Search form

'Poser 7 Revealed': Access Pre-Built Scripts

In this final excerpt of Poser 7 Revealed, Kelly L. Murdock describes how to access various pre-built Python scripts.

All images from Poser 7 Revealed: The e frontier Official Guide by Kelly L. Murdock.

This is the last in a new series of excerpts from the Thomson Course Technology book Poser 7 Revealed: The e frontier Official Guide. VFXWorld readers were introduced to the skills needed to create, render and animate scenes and projects using the amazing tools offered by Poser 7. Step-by-step tutorials were offered for each task, followed by projects that allowed readers to apply each new skill.

What Youll Do

In this lesson, you learn how to access the various pre-built Python scripts.

You can execute PoserPython scripts within Poser in a couple of different ways. The easiest way to access existing Python scripts is with the Scripts menu. Another way is to use the File, Run Python Script menu command and another is with the Python Scripts palette.  

NEW POSER 7 FEATURE The Scripts menu is new to Poser 7.

Finding Default Python Scripts

Several default Python scripts are included with the default installation of Poser and looking at these scripts is a good way to start to learn the Python syntax. To locate the default PoserPython scripts, look in the RuntimePythonposerScripts directory where Poser is installed. You can open and edit all Poser scripts that have the .PY file extension within a text editor.

Using the Scripts Menu

All Python scripts that are added to the poserScripts/ScriptsMenu directory will automatically appear in the Scripts menu. If a folder exists within the PoserScripts/ScriptsMenu directory, the scripts contained in the folder will appear within a submenu in the Scripts menu.

Note: The PoserScripts directory also includes a Wacros folder that holds all the Wacros scripts found in the Material Rooms Shader window.

[Figure 1] Python Scripts palette.

Using the Python Scripts Palette

You can also open the Python Scripts palette by selecting Window, Python Scripts. This palette, shown in Figure 1, includes several buttons. Each button can be attached to an external script. Clicking a script button executes the script and clicking an empty button opens the Open dialog box where you can load a script for the button. Clicking a script button with the Alt/Option key pressed clears the selected button.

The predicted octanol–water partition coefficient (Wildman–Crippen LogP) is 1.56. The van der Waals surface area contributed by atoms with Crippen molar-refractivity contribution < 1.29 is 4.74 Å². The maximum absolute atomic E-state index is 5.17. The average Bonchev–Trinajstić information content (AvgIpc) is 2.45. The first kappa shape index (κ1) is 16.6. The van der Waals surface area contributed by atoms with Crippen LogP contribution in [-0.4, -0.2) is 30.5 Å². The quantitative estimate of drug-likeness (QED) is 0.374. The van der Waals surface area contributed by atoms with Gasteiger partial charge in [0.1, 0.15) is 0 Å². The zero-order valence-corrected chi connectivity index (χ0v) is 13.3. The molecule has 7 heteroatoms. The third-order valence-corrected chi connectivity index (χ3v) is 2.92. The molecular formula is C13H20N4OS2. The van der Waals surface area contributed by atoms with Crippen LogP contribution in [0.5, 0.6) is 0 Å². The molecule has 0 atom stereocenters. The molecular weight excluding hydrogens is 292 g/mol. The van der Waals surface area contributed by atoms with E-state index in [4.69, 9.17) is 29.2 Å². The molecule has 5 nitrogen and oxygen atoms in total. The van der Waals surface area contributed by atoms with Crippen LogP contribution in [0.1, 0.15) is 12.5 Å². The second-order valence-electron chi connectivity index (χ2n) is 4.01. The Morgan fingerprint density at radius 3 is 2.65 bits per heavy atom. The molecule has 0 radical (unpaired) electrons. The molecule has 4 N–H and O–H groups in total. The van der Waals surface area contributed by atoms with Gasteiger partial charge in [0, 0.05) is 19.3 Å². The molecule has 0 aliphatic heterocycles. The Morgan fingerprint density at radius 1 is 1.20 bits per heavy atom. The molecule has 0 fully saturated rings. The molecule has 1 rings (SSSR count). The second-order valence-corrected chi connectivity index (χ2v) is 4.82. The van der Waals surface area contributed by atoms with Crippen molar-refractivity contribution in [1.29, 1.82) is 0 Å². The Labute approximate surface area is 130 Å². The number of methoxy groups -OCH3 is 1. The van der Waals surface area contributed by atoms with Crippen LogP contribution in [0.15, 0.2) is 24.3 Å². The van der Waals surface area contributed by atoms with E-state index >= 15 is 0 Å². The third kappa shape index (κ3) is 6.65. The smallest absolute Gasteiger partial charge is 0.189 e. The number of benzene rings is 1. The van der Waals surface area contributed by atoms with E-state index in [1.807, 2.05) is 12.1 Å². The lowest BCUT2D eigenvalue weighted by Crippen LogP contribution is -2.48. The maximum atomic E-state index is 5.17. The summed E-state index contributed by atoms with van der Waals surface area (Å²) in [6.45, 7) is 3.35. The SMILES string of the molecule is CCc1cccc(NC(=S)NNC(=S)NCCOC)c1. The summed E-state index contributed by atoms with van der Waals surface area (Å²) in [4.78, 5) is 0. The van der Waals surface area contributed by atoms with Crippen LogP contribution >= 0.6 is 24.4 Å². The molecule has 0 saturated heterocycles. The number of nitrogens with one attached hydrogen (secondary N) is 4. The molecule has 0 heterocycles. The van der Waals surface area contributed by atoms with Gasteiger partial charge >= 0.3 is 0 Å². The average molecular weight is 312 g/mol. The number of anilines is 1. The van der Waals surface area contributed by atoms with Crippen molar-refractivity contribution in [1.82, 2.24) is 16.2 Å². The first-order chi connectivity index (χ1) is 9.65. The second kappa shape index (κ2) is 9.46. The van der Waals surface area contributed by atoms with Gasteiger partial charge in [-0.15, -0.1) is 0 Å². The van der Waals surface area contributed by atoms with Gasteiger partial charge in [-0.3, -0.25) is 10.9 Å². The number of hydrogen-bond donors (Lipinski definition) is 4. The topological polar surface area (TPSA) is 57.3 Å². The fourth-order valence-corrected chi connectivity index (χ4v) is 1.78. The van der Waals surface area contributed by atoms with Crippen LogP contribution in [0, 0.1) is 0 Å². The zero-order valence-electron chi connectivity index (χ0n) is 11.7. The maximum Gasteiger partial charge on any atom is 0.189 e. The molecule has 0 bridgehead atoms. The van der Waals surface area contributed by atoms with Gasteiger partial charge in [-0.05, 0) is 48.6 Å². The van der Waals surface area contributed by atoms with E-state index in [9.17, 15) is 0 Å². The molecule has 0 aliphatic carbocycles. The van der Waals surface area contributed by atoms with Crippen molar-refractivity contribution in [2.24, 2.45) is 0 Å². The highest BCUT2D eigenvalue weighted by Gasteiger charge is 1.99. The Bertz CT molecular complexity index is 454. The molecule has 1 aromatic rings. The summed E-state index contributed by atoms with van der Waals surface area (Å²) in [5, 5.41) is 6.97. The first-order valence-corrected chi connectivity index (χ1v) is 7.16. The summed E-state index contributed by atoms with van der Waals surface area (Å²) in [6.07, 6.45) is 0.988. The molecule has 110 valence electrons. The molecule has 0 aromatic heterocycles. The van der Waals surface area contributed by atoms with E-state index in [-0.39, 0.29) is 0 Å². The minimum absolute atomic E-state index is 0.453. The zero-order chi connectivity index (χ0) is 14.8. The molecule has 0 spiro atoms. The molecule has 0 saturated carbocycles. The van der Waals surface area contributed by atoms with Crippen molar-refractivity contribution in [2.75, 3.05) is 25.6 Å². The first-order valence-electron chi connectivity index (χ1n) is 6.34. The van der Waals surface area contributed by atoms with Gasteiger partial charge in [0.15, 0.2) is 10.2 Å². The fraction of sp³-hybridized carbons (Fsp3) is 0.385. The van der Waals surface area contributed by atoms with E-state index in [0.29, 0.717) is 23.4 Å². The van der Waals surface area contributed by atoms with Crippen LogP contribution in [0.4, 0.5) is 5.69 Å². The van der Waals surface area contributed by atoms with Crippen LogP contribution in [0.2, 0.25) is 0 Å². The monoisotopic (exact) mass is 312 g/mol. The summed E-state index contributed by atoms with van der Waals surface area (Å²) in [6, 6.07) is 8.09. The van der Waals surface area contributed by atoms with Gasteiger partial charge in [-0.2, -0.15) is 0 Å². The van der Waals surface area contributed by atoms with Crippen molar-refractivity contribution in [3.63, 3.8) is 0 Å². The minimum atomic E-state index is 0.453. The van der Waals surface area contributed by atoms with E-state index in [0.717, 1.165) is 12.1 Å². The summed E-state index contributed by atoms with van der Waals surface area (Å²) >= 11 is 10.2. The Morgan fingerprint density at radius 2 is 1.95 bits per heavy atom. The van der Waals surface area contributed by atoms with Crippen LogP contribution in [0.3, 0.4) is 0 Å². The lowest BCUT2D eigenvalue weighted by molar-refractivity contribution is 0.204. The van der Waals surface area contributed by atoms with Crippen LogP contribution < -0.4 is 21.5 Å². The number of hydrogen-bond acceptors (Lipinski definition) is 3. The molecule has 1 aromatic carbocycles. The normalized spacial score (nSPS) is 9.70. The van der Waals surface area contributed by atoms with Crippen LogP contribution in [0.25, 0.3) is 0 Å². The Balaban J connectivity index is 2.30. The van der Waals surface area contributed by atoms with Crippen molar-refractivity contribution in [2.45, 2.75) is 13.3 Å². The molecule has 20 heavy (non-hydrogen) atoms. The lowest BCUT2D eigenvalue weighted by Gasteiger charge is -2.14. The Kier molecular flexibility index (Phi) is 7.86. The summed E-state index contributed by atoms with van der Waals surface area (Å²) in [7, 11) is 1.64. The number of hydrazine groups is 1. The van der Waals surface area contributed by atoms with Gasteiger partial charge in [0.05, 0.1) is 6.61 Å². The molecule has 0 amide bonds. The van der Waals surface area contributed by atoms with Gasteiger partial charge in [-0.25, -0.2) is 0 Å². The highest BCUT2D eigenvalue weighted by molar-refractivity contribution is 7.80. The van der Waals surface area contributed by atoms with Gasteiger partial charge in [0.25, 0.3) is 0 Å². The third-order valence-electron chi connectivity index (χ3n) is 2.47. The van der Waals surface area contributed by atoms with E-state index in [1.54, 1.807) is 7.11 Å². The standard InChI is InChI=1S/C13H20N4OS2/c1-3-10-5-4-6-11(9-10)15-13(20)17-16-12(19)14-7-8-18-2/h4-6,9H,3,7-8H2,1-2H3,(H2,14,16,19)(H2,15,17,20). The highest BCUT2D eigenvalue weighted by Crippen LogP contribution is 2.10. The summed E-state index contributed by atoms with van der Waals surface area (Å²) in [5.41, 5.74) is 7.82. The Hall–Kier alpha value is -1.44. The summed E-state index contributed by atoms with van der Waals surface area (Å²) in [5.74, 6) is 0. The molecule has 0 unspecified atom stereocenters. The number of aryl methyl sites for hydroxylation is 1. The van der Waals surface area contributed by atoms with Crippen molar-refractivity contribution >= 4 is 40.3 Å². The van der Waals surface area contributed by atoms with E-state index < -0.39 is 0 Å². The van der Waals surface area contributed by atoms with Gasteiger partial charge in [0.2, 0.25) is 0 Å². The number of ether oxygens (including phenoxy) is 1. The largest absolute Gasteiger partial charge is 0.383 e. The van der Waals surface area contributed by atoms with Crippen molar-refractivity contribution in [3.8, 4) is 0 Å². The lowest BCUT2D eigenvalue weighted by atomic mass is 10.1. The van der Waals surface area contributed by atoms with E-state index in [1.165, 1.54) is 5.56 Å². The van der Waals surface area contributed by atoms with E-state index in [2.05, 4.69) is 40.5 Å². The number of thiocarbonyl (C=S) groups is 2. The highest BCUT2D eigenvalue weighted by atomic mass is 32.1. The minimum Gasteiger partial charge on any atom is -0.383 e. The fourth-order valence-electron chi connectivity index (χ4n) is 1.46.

Note: Some of the buttons in the Python Scripts palette are simple scripts that open additional button sets.

Executing Scripts

Selecting File, Run Python Script makes an Open dialog box appear where you can select a script file to execute. This dialog box can open both Python source files with a .PY file extension and Python compiled files with the .PYC file extension.

Learning the Pre-Built Scripts

The available pre-built scripts are divided into several different categories. Some of these scripts will add simple props to the scene and others will give you access to utilities that can be helpful. The following sections list the available scripts and how they can be used.

Note: Some scripts are only available in the Scripts menu and others are only available in the Scripts palette.

Learn the Prop Samples Scripts

Within the Prop Samples category are several scripts for creating props, including:

Bucky Ball. Adds a geometric Bucky Ball to the scene.

Tetra. Adds a geometric tetrahedron to the scene.

Sinwaved Mesh. Adds a sin wave mesh to the scene.

Fractal Terrain. Adds a terrain plane to the scene.

[Figure 2] Randomized figure (left). [Figure 3] Bulged figure (right). 

Learn the Geom Mods Scripts

Within the Geom Mods category are several scripts for modifying the selected object, including:

Randomize Figures. Randomly repositions all the polygons that make up a figure to create an odd effect, shown in Figure 2.

Bulge Figures. Causes the entire figure to be bulged along its normal vectors, resulting in a puffy figure as shown in Figure 3.

Unimesh Demo. Creates a prop from the current figure. The figure prop is a single mesh item without different body parts.